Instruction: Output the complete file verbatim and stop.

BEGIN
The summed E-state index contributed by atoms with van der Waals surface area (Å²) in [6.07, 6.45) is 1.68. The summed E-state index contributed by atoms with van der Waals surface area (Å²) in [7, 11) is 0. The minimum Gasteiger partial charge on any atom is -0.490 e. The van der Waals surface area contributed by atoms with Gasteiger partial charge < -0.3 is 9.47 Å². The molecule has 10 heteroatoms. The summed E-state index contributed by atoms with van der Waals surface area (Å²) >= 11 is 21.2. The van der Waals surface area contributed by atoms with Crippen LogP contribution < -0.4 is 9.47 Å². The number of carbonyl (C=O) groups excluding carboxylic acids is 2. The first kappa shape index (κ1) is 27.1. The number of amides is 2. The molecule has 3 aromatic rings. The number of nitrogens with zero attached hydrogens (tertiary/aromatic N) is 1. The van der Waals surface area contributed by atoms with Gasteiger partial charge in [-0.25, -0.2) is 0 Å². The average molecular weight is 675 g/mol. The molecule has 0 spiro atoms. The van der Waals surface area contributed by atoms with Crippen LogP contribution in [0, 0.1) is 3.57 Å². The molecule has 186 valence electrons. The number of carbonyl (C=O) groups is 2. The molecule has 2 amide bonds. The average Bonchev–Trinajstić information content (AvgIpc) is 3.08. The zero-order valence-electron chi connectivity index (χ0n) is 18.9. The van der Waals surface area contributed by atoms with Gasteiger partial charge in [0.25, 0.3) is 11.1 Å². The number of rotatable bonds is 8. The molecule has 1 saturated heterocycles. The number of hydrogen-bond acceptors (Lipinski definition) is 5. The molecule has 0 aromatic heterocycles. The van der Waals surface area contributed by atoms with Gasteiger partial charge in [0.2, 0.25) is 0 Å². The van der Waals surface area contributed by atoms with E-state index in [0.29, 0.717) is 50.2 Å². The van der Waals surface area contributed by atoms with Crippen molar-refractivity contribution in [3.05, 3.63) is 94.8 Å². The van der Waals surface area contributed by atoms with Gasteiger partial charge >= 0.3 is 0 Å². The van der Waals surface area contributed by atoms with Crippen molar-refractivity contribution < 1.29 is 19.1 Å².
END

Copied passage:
The summed E-state index contributed by atoms with van der Waals surface area (Å²) in [6.07, 6.45) is 1.68. The summed E-state index contributed by atoms with van der Waals surface area (Å²) in [7, 11) is 0. The minimum Gasteiger partial charge on any atom is -0.490 e. The van der Waals surface area contributed by atoms with Gasteiger partial charge < -0.3 is 9.47 Å². The molecule has 10 heteroatoms. The summed E-state index contributed by atoms with van der Waals surface area (Å²) >= 11 is 21.2. The van der Waals surface area contributed by atoms with Crippen LogP contribution < -0.4 is 9.47 Å². The number of carbonyl (C=O) groups excluding carboxylic acids is 2. The first kappa shape index (κ1) is 27.1. The number of amides is 2. The molecule has 3 aromatic rings. The number of nitrogens with zero attached hydrogens (tertiary/aromatic N) is 1. The van der Waals surface area contributed by atoms with Gasteiger partial charge in [-0.25, -0.2) is 0 Å². The average molecular weight is 675 g/mol. The molecule has 0 spiro atoms. The van der Waals surface area contributed by atoms with Crippen LogP contribution in [0, 0.1) is 3.57 Å². The molecule has 186 valence electrons. The number of carbonyl (C=O) groups is 2. The molecule has 2 amide bonds. The average Bonchev–Trinajstić information content (AvgIpc) is 3.08. The zero-order valence-electron chi connectivity index (χ0n) is 18.9. The van der Waals surface area contributed by atoms with Gasteiger partial charge in [0.25, 0.3) is 11.1 Å². The number of rotatable bonds is 8. The molecule has 1 saturated heterocycles. The number of hydrogen-bond acceptors (Lipinski definition) is 5. The molecule has 0 aromatic heterocycles. The van der Waals surface area contributed by atoms with Gasteiger partial charge in [0.2, 0.25) is 0 Å². The van der Waals surface area contributed by atoms with E-state index in [0.29, 0.717) is 50.2 Å². The van der Waals surface area contributed by atoms with Crippen molar-refractivity contribution in [3.05, 3.63) is 94.8 Å². The van der Waals surface area contributed by atoms with Gasteiger partial charge >= 0.3 is 0 Å². The van der Waals surface area contributed by atoms with Crippen molar-refractivity contribution < 1.29 is 19.1 Å².